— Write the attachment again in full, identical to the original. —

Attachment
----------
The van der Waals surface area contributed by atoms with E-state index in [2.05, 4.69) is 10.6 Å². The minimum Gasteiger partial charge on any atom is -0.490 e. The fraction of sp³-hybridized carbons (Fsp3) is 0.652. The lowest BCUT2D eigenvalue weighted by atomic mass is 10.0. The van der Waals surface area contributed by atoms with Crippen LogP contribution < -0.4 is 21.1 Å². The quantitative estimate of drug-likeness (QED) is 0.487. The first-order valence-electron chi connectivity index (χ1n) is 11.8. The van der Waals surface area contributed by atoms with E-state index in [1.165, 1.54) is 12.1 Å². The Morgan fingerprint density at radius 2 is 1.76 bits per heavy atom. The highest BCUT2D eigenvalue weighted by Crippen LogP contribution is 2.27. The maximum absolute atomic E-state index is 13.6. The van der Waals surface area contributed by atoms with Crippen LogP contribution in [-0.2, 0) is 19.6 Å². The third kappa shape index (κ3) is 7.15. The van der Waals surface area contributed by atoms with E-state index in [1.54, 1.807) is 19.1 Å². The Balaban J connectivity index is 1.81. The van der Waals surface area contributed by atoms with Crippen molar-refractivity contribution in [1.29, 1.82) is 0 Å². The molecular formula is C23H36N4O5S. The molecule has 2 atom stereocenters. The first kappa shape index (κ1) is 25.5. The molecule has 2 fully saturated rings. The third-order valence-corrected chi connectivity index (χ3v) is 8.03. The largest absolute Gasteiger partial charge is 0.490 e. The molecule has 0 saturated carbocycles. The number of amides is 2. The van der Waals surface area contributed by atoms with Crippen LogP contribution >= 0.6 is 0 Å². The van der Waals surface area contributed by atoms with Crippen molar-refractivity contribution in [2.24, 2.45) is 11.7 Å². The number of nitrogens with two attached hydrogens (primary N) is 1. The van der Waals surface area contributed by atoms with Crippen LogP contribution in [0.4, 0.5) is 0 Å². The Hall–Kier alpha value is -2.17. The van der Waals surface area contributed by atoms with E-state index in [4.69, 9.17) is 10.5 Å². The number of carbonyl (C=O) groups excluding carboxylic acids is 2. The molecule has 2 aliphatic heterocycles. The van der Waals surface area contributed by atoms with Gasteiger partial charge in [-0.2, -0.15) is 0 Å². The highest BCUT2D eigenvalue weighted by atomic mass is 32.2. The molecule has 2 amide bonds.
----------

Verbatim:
The van der Waals surface area contributed by atoms with E-state index in [2.05, 4.69) is 10.6 Å². The minimum Gasteiger partial charge on any atom is -0.490 e. The fraction of sp³-hybridized carbons (Fsp3) is 0.652. The lowest BCUT2D eigenvalue weighted by atomic mass is 10.0. The van der Waals surface area contributed by atoms with Crippen LogP contribution < -0.4 is 21.1 Å². The quantitative estimate of drug-likeness (QED) is 0.487. The first-order valence-electron chi connectivity index (χ1n) is 11.8. The van der Waals surface area contributed by atoms with E-state index in [1.165, 1.54) is 12.1 Å². The Morgan fingerprint density at radius 2 is 1.76 bits per heavy atom. The highest BCUT2D eigenvalue weighted by Crippen LogP contribution is 2.27. The maximum absolute atomic E-state index is 13.6. The van der Waals surface area contributed by atoms with Crippen LogP contribution in [-0.2, 0) is 19.6 Å². The third kappa shape index (κ3) is 7.15. The van der Waals surface area contributed by atoms with E-state index in [1.54, 1.807) is 19.1 Å². The Balaban J connectivity index is 1.81. The van der Waals surface area contributed by atoms with Crippen molar-refractivity contribution in [1.29, 1.82) is 0 Å². The molecular formula is C23H36N4O5S. The molecule has 2 atom stereocenters. The first kappa shape index (κ1) is 25.5. The molecule has 2 fully saturated rings. The third-order valence-corrected chi connectivity index (χ3v) is 8.03. The largest absolute Gasteiger partial charge is 0.490 e. The molecule has 0 saturated carbocycles. The number of amides is 2. The van der Waals surface area contributed by atoms with Crippen LogP contribution >= 0.6 is 0 Å². The van der Waals surface area contributed by atoms with Crippen molar-refractivity contribution in [2.24, 2.45) is 11.7 Å². The number of nitrogens with two attached hydrogens (primary N) is 1. The van der Waals surface area contributed by atoms with Crippen LogP contribution in [0.4, 0.5) is 0 Å². The Hall–Kier alpha value is -2.17. The van der Waals surface area contributed by atoms with E-state index in [4.69, 9.17) is 10.5 Å². The number of carbonyl (C=O) groups excluding carboxylic acids is 2. The molecule has 2 aliphatic heterocycles. The van der Waals surface area contributed by atoms with Gasteiger partial charge in [-0.2, -0.15) is 0 Å². The highest BCUT2D eigenvalue weighted by atomic mass is 32.2. The molecule has 2 amide bonds.